Cooperative breeding in South American hunter-gatherers

Research output: Contribution to journalArticle

145 Scopus citations

Abstract

Evolutionary researchers have recently suggested that pre-modern human societies habitually practised cooperative breeding and that this feature helps explain human prosocial tendencies. Despite circumstantial evidence that post-reproductive females and extra-pair males both provide resources required for successful reproduction by mated pairs, no study has yet provided details about the flow of food resources by different age and sex categories to breeders and offspring, nor documented the ratio of helpers to breeders. Here, we show in two hunter-gatherer societies of South America that each breeding pair with dependent offspring on average obtained help from approximately 1.3 non-reproductive adults. Young married males and unmarried males of all ages were the main food providers, accounting for 93-100% of all excess food production available to breeding pairs and their offspring. Thus, each breeding pair with dependants was provisioned on average by 0.8 adult male helpers. The data provide no support for the hypothesis that post-reproductive females are the main provisioners of younger reproductive-aged kin in hunter-gatherer societies. Demographic and food acquisition data show that most breeding pairs can expect food deficits owing to foraging luck, health disabilities and accumulating dependency ratio of offspring in middle age, and that extra-pair provisioning may be essential to the evolved human life history.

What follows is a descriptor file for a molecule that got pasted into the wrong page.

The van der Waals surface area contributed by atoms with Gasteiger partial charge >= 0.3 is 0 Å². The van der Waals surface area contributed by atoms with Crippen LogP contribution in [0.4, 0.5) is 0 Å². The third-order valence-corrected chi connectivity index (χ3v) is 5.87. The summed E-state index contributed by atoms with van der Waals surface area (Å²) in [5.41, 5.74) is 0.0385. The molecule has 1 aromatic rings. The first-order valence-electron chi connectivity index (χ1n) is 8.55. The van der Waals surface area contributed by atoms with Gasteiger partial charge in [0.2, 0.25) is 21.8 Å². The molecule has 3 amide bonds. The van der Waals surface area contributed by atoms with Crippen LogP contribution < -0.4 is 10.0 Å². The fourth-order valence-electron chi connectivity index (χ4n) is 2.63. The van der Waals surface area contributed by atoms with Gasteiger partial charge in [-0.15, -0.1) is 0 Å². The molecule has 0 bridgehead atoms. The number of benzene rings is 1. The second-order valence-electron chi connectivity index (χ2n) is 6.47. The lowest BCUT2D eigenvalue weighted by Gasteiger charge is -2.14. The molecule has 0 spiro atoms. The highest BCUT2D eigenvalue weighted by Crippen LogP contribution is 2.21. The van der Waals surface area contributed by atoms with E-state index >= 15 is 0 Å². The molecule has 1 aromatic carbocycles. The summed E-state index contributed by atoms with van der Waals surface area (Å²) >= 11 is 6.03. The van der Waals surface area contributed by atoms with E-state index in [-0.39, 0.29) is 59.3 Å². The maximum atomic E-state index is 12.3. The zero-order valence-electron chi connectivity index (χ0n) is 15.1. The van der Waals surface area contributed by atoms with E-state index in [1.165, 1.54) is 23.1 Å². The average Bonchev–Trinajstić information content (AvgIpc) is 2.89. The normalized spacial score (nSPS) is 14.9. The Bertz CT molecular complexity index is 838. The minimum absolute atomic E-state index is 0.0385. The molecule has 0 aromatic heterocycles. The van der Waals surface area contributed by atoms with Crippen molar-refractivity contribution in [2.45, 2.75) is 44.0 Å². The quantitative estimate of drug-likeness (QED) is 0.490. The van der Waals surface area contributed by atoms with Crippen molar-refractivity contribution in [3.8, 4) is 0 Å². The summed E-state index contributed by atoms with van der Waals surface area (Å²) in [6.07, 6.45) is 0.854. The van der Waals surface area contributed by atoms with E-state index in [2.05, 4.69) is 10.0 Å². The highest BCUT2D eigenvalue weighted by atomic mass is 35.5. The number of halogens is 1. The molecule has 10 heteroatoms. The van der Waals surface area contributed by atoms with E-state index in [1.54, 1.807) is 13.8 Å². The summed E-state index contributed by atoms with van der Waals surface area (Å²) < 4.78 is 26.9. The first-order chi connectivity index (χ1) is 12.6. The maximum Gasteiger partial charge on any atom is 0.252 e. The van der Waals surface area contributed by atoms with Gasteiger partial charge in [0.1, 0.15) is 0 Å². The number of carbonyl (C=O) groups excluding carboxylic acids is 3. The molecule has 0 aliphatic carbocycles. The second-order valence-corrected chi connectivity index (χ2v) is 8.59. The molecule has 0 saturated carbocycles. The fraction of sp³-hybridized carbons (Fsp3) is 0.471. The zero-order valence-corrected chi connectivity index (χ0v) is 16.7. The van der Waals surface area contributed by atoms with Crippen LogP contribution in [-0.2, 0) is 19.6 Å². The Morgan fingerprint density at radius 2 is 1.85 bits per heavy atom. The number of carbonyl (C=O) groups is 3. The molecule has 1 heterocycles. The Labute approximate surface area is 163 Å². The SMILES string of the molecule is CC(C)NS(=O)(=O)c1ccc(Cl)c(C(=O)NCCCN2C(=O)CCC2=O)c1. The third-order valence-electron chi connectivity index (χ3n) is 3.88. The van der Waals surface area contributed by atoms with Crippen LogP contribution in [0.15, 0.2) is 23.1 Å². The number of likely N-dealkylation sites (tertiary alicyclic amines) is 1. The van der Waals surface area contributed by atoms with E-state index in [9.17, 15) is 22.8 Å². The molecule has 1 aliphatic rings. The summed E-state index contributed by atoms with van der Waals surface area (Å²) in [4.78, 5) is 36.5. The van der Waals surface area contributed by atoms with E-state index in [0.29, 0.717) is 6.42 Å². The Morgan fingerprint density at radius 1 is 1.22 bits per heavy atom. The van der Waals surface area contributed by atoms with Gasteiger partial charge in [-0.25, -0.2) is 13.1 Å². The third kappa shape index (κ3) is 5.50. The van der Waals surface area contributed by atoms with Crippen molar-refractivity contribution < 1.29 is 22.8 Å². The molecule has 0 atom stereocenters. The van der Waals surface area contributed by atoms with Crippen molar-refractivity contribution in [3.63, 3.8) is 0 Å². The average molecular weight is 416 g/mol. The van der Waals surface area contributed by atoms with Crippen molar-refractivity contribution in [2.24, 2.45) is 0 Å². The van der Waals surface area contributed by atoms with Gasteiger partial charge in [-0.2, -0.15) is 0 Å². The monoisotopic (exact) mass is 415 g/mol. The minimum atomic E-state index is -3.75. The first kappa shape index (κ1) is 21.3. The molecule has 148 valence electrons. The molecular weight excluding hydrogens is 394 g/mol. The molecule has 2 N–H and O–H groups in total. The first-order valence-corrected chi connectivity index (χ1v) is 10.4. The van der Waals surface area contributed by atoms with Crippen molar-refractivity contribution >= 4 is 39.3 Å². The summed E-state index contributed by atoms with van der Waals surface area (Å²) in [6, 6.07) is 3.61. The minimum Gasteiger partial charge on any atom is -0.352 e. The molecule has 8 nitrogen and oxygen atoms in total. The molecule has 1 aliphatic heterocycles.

Original languageEnglish (US)
Pages (from-to)3863-3870
Number of pages8
JournalProceedings of the Royal Society B: Biological Sciences
Volume276
Issue number1674
DOIs
StatePublished - Nov 7 2009

Keywords

  • Cooperative breeding
  • Hunter-gatherers
  • Life history

ASJC Scopus subject areas

  • Biochemistry, Genetics and Molecular Biology(all)
  • Immunology and Microbiology(all)
  • Environmental Science(all)
  • Agricultural and Biological Sciences(all)

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